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Monday, April 9 • 11:15am - 11:30am
SYMPOSIA-05: Assessing Current Stressors and Future Threats to Riparian Ecosystems Using a Hydro-Geomorphic Classification of Valley Bottoms

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AUTHORS: David Theobald*, Conservation Science Partners; David Merritt, USDA Forest Service; Ian Leinwand, Conservation Science Partners

ABSTRACT: Riparian ecosystems are important landscape features, particularly in arid regions, because of the disproportionate biodiversity found in them. Riparian ecosystems are also important because they naturally connecting broader landscapes across ecological gradients, and hence they are key to climate change adaptation. Assessing riparian ecosystems at regional extents remains challenging because the fine-scale of riparian features, as well as the multitude of human land uses that stress these ecosystems. Because climate change has increasingly altered important ecological processes that drive riparian ecosystems, characterizing the geomorphic setting in which these processes operate, particularly longitudinal and lateral connectivity, is key. Here we describe our methods to map valley bottoms in the western US and characterize them using the Hydro-Geomorphological Valley Bottom classification. We found that reservoirs can store between 16% to 200+% of the annual stream discharge delivered to streams, and that about 15% of the West’s valley riparian areas are modified by roads, development, or agriculture.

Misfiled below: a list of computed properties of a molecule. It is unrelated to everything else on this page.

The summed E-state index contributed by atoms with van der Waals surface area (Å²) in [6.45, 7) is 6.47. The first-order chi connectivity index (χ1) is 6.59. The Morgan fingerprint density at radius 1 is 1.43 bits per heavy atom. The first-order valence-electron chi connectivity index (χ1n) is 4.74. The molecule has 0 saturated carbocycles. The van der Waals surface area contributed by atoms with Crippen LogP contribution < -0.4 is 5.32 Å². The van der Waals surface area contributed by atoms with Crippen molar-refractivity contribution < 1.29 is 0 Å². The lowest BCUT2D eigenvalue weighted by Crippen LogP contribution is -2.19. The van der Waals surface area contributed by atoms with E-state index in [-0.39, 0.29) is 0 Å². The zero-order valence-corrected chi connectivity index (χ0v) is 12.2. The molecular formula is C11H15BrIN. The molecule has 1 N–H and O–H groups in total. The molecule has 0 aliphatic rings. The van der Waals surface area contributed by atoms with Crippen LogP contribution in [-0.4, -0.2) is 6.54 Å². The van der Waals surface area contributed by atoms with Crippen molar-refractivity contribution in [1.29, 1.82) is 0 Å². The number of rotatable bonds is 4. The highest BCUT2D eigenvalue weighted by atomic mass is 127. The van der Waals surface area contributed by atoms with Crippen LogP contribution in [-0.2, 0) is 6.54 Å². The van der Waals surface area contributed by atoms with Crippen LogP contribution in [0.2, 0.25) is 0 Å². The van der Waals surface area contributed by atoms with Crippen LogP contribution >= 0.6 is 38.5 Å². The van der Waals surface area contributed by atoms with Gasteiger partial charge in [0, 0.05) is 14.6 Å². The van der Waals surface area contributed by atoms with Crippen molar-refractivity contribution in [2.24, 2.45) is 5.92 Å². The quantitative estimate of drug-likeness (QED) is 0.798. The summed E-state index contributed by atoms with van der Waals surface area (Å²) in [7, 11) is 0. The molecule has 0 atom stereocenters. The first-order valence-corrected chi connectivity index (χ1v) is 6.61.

Monday April 9, 2018 11:15am - 11:30am CDT
Water Tower Parlor

Attendees (6)